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Full equality and liberation

Capitalism thrives on division

“Capitalism divides the working class, based on sexual, gender, racial, national and other distinctions. The specially oppressed groups within the working class suffer the most under capitalism.

“We oppose racism in all its forms. We support the struggle for immigrant rights. We fight for real social, economic and political equality for women, and for an end to discrimination against lesbian, gay, bisexual and transgender people.”

“We support the fight for Black liberation and all the struggles of the oppressed. The liberation of the oppressed is essential to socialist revolution and impossible without it.”
— From the ISO “Where We Stand”

“I can hire one half of the working class to kill the other half,” the 19th century robber baron Jay Gould once bragged.

Why would he say this? The driving force of the capitalist system is profit. As far as capitalists are concerned, nothing else matters so long as the coffers are filling. These profits are the product of the unpaid labor of the working class. Finding ways to guarantee that labor will continue to work, undisturbed, at its job of making profits, is therefore a prime concern to the capitalist.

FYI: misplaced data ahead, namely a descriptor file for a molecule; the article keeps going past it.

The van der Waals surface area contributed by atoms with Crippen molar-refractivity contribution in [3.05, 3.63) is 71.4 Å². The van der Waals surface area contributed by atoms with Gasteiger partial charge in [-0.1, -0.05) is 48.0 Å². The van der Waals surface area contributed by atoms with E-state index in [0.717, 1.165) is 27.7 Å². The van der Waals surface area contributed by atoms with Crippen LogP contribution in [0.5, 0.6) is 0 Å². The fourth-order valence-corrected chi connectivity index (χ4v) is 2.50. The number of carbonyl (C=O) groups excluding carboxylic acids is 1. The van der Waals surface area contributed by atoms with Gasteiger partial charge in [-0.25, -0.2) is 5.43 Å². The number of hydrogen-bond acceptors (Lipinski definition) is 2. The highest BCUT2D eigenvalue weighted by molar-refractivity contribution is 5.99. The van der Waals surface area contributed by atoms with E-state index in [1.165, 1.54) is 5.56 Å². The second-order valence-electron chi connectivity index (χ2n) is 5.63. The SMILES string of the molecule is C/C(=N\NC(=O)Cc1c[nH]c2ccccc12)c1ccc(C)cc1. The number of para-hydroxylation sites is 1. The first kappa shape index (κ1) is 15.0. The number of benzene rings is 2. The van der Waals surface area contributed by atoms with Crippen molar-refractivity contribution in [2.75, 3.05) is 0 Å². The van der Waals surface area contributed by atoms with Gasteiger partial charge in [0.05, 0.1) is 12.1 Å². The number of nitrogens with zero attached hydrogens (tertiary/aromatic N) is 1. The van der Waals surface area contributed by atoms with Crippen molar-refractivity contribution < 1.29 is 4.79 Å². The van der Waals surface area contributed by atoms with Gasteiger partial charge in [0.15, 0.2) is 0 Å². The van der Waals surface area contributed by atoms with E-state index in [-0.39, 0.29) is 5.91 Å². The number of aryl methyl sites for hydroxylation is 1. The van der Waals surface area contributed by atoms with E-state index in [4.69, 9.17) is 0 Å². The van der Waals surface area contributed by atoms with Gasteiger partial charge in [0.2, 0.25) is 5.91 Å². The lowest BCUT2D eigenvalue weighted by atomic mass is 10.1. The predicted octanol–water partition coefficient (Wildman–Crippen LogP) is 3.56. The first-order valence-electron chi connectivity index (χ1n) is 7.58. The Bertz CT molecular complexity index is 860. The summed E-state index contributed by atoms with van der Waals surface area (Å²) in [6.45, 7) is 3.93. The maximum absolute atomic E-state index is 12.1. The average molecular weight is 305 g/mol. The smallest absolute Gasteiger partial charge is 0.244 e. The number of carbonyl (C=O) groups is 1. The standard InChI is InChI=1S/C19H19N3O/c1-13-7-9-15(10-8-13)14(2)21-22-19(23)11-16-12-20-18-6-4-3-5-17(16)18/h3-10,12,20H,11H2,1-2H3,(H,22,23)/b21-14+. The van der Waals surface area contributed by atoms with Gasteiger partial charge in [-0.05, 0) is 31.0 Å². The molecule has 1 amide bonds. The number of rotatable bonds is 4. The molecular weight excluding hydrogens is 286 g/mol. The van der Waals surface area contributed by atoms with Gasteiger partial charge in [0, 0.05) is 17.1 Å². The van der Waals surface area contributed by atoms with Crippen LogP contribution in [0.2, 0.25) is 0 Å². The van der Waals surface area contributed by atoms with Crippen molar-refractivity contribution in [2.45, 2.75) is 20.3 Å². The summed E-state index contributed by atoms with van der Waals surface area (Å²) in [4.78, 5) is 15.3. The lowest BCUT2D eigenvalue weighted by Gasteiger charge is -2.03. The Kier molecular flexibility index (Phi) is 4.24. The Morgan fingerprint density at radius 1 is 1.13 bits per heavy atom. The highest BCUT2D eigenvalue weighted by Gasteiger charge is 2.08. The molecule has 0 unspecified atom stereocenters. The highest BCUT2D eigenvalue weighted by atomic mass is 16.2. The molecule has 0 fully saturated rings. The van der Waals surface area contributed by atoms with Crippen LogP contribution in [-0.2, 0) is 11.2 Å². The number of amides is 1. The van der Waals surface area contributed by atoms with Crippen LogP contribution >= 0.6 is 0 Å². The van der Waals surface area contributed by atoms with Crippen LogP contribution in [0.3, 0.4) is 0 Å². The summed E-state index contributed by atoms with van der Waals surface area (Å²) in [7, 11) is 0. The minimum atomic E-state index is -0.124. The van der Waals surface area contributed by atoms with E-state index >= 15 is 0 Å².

The whip of economic compulsion accomplishes much of this goal: if you do not work, you do not eat. “Hunger,” argued a British 18th century Protestant parson, “the most natural motive to industry and labor...calls for the most powerful exertions.” Marx put it another way:

“The dull compulsion of economic relations completes the subjection of the laborer to the capitalist. Direct force, outside economic conditions, is of course still used, but only exceptionally. In the ordinary run of things, the laborer can be left to the “natural laws of production,” i.e., to his dependence on capital, a dependence springing from, and guaranteed in perpetuity by, the conditions of production themselves.”

But the collective experience of the working class also leads it to find ways to resist and push back against their exploitation. As Marx writes, “But with the development of industry, the proletariat not only increases in number; it becomes concentrated in greater masses, its strength grows, and it feels that strength more.”

The capitalists therefore require other means (short of the use of outright force) to attempt to divide and atomize workers other than just “the dull compulsion of economic relations.” One way they do this is by pitting workers against each other, compelling them to compete with each other for scarce jobs, as we have already discussed.